US ‘Deeply Concerned’ About Syria Chemical Weapons Claims



The White House on Wednesday said it is “deeply concerned” about claims from Syrian opposition forces that as many as 1,300 people, including many women and children, were killed in a government-led chemical weapons attack in the Damascus suburb of Ghouta overnight. 

Death toll estimates varied wildly and could not be immediately confirmed.

But on the heels of other reports of possible chemical weapons use in the region, allegations of yet another deadly attack renewed pressure on the Obama administration to respond.

“The United States strongly condemns any and all use of chemical weapons,” said White House spokesman Josh Earnest in a statement to the media Wednesday.

“Today, we are formally requesting that the United Nations (UN) urgently investigate this new allegation.  The UN investigative team, which is currently in Syria, is prepared to do so,” he said, adding that UN investigators must have immediate access to witnesses and victims, as well as the ability to collect physical evidence without interference from the Syrian government.

The attack came as a 20-member team of UN chemical weapons investigators was in Syria to look at three sites where chemicals weapons have allegedly been used during the past year. Earnest said the US did not have independent confirmation of the overnight attack.

“If the Syrian government has nothing to hide and is truly committed to an impartial and credible investigation of chemical weapons use in Syria, it will facilitate the UN team’s immediate and unfettered access to this site,” Earnest said.

“There should be no country that stands by or accepts the potential credible use of chemical weapons and every country should be supporting the effort by the UN investigative team to go in and look at as many cases as they can possibly look at and we believe there is a moral imperative to allow that to happen,” said Jen Psaki, State Department spokeswoman in a Wednesday briefing to reporters.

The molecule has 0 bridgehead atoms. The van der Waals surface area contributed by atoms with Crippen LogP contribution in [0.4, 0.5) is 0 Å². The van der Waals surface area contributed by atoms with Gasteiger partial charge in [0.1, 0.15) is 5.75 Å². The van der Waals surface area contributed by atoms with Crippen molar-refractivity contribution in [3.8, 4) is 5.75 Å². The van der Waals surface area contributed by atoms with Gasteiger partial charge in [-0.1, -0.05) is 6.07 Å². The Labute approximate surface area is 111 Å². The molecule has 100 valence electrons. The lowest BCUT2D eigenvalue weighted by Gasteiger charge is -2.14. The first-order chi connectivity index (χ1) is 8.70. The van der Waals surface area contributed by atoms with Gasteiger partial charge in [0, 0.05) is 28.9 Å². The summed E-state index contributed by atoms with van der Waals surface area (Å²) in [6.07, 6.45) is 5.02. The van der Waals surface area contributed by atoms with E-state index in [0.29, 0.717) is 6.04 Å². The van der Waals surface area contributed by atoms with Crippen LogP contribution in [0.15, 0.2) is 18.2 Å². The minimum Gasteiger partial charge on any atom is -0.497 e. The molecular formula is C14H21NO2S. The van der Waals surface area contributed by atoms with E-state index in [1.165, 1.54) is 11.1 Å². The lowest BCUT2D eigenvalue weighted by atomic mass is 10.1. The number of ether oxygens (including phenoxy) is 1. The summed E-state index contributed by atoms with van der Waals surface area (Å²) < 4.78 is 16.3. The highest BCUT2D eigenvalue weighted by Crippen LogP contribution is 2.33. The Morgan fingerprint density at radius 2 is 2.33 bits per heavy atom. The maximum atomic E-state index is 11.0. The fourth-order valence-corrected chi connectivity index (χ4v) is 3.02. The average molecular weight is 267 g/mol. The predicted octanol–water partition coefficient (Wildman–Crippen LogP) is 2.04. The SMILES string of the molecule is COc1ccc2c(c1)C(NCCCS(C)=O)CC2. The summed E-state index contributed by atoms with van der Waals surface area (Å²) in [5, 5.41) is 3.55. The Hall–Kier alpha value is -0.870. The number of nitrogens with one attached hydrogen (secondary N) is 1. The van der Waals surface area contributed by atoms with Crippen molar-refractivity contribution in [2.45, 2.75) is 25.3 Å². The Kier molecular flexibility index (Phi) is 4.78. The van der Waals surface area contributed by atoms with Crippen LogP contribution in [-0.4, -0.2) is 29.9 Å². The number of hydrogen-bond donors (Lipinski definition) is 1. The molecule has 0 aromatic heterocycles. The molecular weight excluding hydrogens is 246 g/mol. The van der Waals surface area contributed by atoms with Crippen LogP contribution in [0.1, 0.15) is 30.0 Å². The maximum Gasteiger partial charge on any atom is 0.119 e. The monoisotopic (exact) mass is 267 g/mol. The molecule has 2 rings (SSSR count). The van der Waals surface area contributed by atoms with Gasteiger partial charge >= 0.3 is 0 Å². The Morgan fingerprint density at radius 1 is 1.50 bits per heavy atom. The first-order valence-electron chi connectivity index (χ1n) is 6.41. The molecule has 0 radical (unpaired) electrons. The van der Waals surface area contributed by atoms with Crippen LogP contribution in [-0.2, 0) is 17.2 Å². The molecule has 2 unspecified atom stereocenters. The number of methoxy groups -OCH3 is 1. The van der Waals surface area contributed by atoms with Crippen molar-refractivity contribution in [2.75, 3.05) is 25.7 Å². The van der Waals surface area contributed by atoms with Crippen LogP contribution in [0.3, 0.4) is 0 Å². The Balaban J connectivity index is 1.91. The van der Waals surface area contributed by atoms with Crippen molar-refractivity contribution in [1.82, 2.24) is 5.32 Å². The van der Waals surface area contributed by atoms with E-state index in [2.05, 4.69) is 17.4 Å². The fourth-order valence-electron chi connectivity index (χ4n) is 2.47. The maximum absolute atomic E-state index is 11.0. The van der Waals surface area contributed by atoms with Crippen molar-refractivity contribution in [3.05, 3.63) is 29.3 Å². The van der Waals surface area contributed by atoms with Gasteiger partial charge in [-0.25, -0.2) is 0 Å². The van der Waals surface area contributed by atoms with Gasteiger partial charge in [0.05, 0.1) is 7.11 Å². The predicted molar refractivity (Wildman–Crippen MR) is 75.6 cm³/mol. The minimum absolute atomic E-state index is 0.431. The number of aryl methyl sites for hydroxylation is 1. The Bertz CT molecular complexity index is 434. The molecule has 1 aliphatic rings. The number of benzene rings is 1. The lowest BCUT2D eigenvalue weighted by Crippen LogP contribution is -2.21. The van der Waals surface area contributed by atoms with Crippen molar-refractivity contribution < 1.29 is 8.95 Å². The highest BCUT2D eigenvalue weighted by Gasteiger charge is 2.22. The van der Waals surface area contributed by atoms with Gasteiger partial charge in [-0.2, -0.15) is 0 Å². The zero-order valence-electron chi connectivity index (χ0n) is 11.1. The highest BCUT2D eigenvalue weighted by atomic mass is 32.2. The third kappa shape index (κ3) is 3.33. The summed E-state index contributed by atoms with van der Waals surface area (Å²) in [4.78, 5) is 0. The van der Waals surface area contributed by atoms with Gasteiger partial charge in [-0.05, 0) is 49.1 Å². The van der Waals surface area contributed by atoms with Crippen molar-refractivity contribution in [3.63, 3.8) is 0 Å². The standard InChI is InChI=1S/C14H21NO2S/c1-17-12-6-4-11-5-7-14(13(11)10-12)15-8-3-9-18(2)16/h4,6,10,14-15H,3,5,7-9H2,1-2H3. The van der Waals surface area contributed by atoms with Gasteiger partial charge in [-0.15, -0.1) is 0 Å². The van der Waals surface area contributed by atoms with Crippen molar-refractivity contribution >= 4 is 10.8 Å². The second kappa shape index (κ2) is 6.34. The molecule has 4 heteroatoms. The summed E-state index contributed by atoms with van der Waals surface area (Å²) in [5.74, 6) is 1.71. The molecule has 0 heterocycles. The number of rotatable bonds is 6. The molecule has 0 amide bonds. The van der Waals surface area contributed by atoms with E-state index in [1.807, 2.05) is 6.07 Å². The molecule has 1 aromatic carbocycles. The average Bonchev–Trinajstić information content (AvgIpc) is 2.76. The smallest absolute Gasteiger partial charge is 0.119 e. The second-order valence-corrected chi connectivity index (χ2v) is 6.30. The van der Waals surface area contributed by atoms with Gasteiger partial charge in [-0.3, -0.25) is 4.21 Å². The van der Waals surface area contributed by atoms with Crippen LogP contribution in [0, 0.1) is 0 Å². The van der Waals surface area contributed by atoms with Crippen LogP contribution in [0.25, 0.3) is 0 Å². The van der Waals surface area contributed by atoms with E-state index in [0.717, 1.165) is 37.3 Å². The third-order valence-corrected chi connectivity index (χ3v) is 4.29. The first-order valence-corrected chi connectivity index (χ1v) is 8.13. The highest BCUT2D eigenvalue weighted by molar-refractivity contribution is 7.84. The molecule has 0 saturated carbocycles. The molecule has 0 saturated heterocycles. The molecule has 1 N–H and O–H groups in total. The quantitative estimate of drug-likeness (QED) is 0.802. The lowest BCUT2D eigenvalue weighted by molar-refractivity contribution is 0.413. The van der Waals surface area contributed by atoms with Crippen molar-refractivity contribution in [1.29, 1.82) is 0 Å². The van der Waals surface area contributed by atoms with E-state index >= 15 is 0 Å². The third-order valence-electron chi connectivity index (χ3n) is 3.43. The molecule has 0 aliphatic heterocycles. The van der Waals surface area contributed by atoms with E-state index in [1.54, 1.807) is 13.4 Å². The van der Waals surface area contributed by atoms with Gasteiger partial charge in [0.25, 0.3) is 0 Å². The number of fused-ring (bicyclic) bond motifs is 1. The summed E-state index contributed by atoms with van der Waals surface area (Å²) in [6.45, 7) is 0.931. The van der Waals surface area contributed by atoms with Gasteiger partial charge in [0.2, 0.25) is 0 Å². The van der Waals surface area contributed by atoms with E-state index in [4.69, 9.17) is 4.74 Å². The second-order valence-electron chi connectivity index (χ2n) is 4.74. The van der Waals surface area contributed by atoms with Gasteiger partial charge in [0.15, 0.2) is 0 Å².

The UN Security Council is set to hold an emergency session on Wednesday over the chemical weapons reports.

The Syrian government quickly denied the reports of a chemical weapons attack telling the state-run SANA news agency, “These lies and allegations have become well-known to the Syrian government and people,” and are “an attempt to prevent the international investigation committee from carrying out its task and to influence the committee’s report.”

“Syria has repeatedly announced that it will never use any weapons of mass destruction against its own people, if such weapons exist,” SANA quoted an unnamed government official as saying.

Videos and photos purporting to show the bodies of victims lined up in makeshift morgues quickly popped up online, many of them showing very young children with no visible wounds.

“Many of the casualties are women and children. They arrived with their pupils dilated, cold limbs and foam in their mouths,” a nurse told the Reuters news agency. 

“The doctors say these are typical symptoms of nerve gas victims,” she added.

The US said in June that Syria probably used chemical weapons, which led to the decision to approve arming the rebels for the first time.”

Updated to reflect new comment by the US Department of State, new comment confirming the White House does not have independent confirmation of the attack in Damascus, and details about the UN team of investigators on the ground in Syria.



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